See also congressional biography — Govtrack.us page — Wikipedia article — NNDB dossier — Find-A-Grave memorial
  John Winthrop Jones (1817-1887) — also known as J. Winthrop Jones — of Ellsworth, Hancock County, Maine; Greenpoint, Brooklyn, Kings County, N.Y. Born in Ellsworth, Hancock County, Maine, February 14, 1817. Democrat. School teacher; merchant; shipbuilder; delegate to Democratic National Convention from Maine, 1860; lumber business. Died, from pneumonia, in Greenfield, Franklin County, Mass., September 19, 1887 (age 70 years, 217 days). Burial location unknown.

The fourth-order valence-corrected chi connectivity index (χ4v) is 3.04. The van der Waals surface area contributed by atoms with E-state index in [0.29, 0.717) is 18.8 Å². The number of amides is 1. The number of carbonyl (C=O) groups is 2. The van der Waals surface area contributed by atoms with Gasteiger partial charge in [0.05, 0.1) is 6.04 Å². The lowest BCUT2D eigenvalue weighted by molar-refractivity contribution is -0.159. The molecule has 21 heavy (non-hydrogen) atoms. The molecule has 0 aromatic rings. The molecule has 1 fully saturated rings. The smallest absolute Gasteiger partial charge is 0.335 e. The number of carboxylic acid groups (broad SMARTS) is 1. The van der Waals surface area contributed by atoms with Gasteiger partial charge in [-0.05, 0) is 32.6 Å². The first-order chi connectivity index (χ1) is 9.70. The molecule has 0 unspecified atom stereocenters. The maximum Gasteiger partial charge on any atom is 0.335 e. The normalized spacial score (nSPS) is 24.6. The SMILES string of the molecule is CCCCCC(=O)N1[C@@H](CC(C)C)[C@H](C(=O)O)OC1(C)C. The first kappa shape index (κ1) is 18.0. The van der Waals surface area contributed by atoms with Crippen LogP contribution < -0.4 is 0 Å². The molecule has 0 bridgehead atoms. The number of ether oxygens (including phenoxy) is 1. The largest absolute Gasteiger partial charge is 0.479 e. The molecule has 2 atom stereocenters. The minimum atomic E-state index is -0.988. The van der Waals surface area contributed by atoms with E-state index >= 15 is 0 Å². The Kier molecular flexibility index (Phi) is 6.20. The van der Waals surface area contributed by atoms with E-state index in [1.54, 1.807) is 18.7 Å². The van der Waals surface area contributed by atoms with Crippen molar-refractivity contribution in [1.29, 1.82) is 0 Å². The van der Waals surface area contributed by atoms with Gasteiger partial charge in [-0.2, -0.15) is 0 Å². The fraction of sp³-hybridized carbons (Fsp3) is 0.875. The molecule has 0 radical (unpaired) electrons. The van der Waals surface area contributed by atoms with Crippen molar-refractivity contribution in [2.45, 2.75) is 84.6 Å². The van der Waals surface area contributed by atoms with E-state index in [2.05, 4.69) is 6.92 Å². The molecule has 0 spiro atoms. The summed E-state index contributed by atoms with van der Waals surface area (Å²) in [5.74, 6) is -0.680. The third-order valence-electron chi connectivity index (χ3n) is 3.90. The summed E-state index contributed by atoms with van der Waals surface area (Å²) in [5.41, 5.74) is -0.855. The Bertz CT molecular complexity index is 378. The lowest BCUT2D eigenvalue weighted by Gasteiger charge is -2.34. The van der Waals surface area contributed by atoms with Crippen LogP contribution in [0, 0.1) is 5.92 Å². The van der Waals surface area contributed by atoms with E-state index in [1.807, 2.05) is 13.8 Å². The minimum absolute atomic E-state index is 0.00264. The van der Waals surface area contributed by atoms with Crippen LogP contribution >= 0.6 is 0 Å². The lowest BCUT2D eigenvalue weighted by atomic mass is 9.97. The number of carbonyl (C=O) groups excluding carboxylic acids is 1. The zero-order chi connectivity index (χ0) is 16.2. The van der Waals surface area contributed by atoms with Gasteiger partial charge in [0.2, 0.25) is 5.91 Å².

Relatives: Son of Theodore Jones (1760-1842) and Catherine Winthrop (Sargent) Jones (1775-1848); married to Ann Maria Peters (1819-1887; sister of John Andrew Peters (1822-1904); aunt of John Andrew Peters (1864-1953)); first cousin twice removed of Winthrop Sargent (1753-1820).
  Political family: Peters-Sargent family of Ellsworth, Maine.
  Winthrop Park (created 1889; renamed 1941 as Msgr. McGolrick Park), in Brooklyn, New York, was named for him.
  Eugene A. Leahy (1929-2000) — also known as Gene Leahy — of Omaha, Douglas County, Neb. Born in Imogene, Fremont County, Iowa, May 8, 1929. Democrat. Served in the U.S. Army during the Korean conflict; lawyer; municipal judge in Nebraska, 1964-68; mayor of Omaha, Neb., 1969-73. Catholic. Member, Veterans of Foreign Wars. Died, from complications of lung cancer, at the Veterans Administration Medical Center, Omaha, Douglas County, Neb., January 18, 2000 (age 70 years, 255 days). Interment at Forest Lawn Memorial Park, Omaha, Neb.